So that’s really the only practical way of doing things right there: you need computers, but you’re basing your identification of where the genes are on those fragments of RNA. What are the problems of that? Firstly, there’s a lot of noise in a cell, so you get lots of incomplete RNAs or some noise, and so you don’t get a very clear picture necessarily. Another problem is that in every cell type, a different set of genes are active. It means that there’s a different set of RNAs available in that cell, so no matter how many cells you look at, you haven’t got a complete set; you’ve only got a partial set.

So do we know where all the human genes are? The answer is we don’t entirely, because how do we know that we’ve looked at all the different cells that exist? A human body has 37 trillion cells; we don’t know how many different cell types there are, and even if you had all those cells, those cells have different genes active at any particular time.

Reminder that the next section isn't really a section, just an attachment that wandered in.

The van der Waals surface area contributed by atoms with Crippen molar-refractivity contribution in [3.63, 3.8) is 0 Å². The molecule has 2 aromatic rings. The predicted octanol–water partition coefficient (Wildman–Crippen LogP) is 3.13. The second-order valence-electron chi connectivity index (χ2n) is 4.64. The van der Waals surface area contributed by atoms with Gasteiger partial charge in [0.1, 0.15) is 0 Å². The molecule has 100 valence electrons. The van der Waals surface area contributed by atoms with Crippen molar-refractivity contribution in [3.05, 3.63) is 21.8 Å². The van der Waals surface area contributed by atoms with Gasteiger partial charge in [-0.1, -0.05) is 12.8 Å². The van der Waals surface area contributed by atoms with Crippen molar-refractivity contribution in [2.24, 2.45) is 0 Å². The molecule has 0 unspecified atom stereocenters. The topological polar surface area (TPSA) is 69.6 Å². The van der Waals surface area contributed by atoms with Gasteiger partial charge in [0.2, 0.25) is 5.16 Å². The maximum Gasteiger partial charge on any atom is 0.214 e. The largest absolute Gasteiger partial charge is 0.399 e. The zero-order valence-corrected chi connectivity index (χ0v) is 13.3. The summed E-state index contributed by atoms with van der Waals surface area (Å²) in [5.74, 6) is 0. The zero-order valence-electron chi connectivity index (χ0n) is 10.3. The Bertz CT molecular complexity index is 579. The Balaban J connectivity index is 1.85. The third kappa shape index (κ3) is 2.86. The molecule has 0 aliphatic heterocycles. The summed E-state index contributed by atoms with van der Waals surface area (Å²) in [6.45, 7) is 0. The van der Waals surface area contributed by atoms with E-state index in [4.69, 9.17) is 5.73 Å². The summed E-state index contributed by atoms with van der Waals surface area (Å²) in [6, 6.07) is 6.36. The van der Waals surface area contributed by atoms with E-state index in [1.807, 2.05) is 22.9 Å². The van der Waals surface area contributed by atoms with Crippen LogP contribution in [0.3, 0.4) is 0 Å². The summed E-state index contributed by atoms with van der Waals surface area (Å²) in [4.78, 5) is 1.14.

At some of those early stages of development, we know some of those genes that are active that aren’t seen at any other time. So when we rely on RNA, we’re always looking at a slightly incomplete picture as to where all the genes are. But we have made a lot of progress in using that data to identify where genes are. So there are fairly robust collections that have been generated over many years and are available in databases such as Ensembl and other genome browsers around the world, which allow you to go and look at a piece of a genome and see what genes are there in that genome.